Designer Seung-Jin Lee takes LED lighting aquatic with a design project that incorporates "a series of tubes embedded with LEDs (light-emitting diodes) floating right on the water’s surface." The LEDs can them be controlled by computer to project a series of images. I’m not sure how this could be put to practical use, but it sure is purdy. That’s an aerial view above. Check out some more views here.
Radiohead seeing financial windfall from groundbreaking online album offer? "A poll of in excess of 3,000 people on a Record of the Day website has found that the average price a Radiohead fan paid for a copy of ‘In Rainbows’ was £4. Corroborated with our exclusive that the Oxford band shifted 1.2million copies of the album – thanks to inside knowledge of a source close to the band – it means that Radiohead could have potentially earned a massive £4.8million from the album already!"
Are you a fan of SimCity? This fall sees the release of the next iteration of the popular city-building game with the release of SimCity Societies. Gaming site Kotaku reported this week that the new game will be incorporating eco-conscious climate change elements, making your city vulnerable to the effects of global warming. And they’ve partnered with British Petroleum as a sponsor: "While the game doesn’t force you to power your city in any specific way, using cheaper, carbon dioxide producing sources of energy will raise the town’s carbon ratings, causing disasters like droughts, heat waves, and the like. Alternatively, choosing from a variety of BP Alternative Energy low-carbon power options like hydrogen, natural gas, wind farms and solar power, players keep their cities safe from harm and feel all warm and fuzzy about themselves while learning about some of the causes and consequences of global warming…"
Online invite service MyPunchbowl announces specially-designed invites for the LGBT community dealing with same-sex marriage, civil unions, gay pride, AIDS awareness, coming out, and adoption.
Google Maps has added six new cities to its "Street View" option, allowing you to see into the windows of storefronts and residences in Chicago, Pittsburgh, Philadelphia, Phoenix, Portland and Tucson. They’ve also added a new element that lets you pan up the sides of buildings in some areas, including the Sears Tower in Chicago.
Energy-guzzling Plasma TVs and many LCDs may be banned from sale in Australia under new guidelines.
Google’s rumored phone is not expected to go after Apple’s iPhone, which many thought it might. What Google is hoping to create instead is revolutionary software that will be emulated and adopted by other phone manufacturers: "Google wants to extend its dominance of online advertising to the mobile Internet, a small market today, but one that is expected to grow rapidly. It hopes to persuade wireless carriers and mobile phone makers to offer phones based on its software, according to people briefed on the project. The cost of those phones may be partly subsidized by advertising that appears on their screens."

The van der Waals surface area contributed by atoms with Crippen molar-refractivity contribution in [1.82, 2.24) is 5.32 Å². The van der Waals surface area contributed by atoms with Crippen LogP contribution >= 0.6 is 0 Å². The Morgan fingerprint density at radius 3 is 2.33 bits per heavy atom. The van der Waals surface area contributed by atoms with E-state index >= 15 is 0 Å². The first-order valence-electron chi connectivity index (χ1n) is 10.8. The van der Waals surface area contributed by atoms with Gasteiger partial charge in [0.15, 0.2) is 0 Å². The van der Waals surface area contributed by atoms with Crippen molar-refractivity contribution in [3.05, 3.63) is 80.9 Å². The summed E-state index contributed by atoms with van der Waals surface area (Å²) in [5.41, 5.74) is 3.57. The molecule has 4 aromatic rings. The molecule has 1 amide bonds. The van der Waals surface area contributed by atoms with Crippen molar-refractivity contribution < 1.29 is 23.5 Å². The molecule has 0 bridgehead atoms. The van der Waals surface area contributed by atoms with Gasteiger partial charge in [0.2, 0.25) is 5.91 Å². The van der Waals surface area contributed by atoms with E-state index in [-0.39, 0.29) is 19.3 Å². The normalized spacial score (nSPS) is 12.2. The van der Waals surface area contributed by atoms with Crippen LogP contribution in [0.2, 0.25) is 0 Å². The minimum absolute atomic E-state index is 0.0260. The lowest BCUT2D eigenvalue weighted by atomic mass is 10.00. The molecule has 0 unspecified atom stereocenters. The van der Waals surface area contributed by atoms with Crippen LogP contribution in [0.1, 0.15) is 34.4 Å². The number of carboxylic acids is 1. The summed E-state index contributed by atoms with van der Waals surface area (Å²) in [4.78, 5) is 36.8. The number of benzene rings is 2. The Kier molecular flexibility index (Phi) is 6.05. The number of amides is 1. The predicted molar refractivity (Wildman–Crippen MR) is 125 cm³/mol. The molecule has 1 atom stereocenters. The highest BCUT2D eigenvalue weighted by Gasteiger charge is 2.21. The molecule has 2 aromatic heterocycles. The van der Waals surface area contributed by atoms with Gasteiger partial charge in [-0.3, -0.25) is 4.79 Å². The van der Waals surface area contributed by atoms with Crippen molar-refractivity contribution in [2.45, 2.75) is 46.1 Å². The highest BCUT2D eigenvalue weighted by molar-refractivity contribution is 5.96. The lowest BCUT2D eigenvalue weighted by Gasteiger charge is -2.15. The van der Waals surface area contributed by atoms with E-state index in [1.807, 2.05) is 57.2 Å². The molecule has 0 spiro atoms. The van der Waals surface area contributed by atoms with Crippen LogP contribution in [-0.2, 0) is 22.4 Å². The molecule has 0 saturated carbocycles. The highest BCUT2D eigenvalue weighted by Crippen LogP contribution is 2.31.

Remember that wallpaper in Charlie and the Chocolate factory that was lickable? Here’s something sort of similar. It’s wallpaper that is heat sensitive, and its pattern changes when the radiator goes on. I doubt it tastes very good though.
On Thursday, Apple launched a new directory for iPhone users highlighting the many third-party apps that have been developed for the device’s Safari browser. Apple still hasn’t opened up the iPhone itself to third-party developers: "While Jobs claimed Web applications built using Web 2.0 technologies such as Ajax would behave like native apps on the iPhone, developers have said that having access to the operating system makes it possible to build software with many more capabilities than a Web 2.0 application. To do that, however, they would need a software development kit from Apple. The company does not plan to offer an SDK for the iPhone." At least not yet. In other iPhone news, a company called Goldstriker will soon be offering the coveted device in 24-carat gold.
This shipping container may not look like a place you would want to live, but artist-architect Adam Kalkin has designed what he calls the Quik House, and it’s pretty amazing: "With the push of a button, the house opens in 90 seconds like a flower and transforms from a compact container into a fully furnished and functional space with a kitchen, dining room, bathroom, bedroom, living room and library." Illy espresso is going to be demonstrating one of them at the Time Warner Center in New York from November 28 to December 29, only theirs is going to be a caffé where you can sit and have a cup of cappucino. Click the photo to see the crate transform, or follow this link.
Worried about your car being stolen? That may be a thing of the past very soon, if you have a system forthcoming from OnStar by GM. PC World reports: "OnStar is well on its way to god status by introducing Stolen Vehicle Slowdown, a new technology that is capable of transmitting a signal to a vehicle and corresponding with its powertrain system to reduce fuel flow to the engine and eventually decrease the speed of the car. The slowdown would happen at a safe and gradual level, so that coppers could safely follow and apprehend the thieves." It’s to be implemented in 1.6 million 2009 model GM cars.
S P O N S O R …
Newegg.com is this month’s sponsor of Towletech. Computer Shopper’s citation his year:
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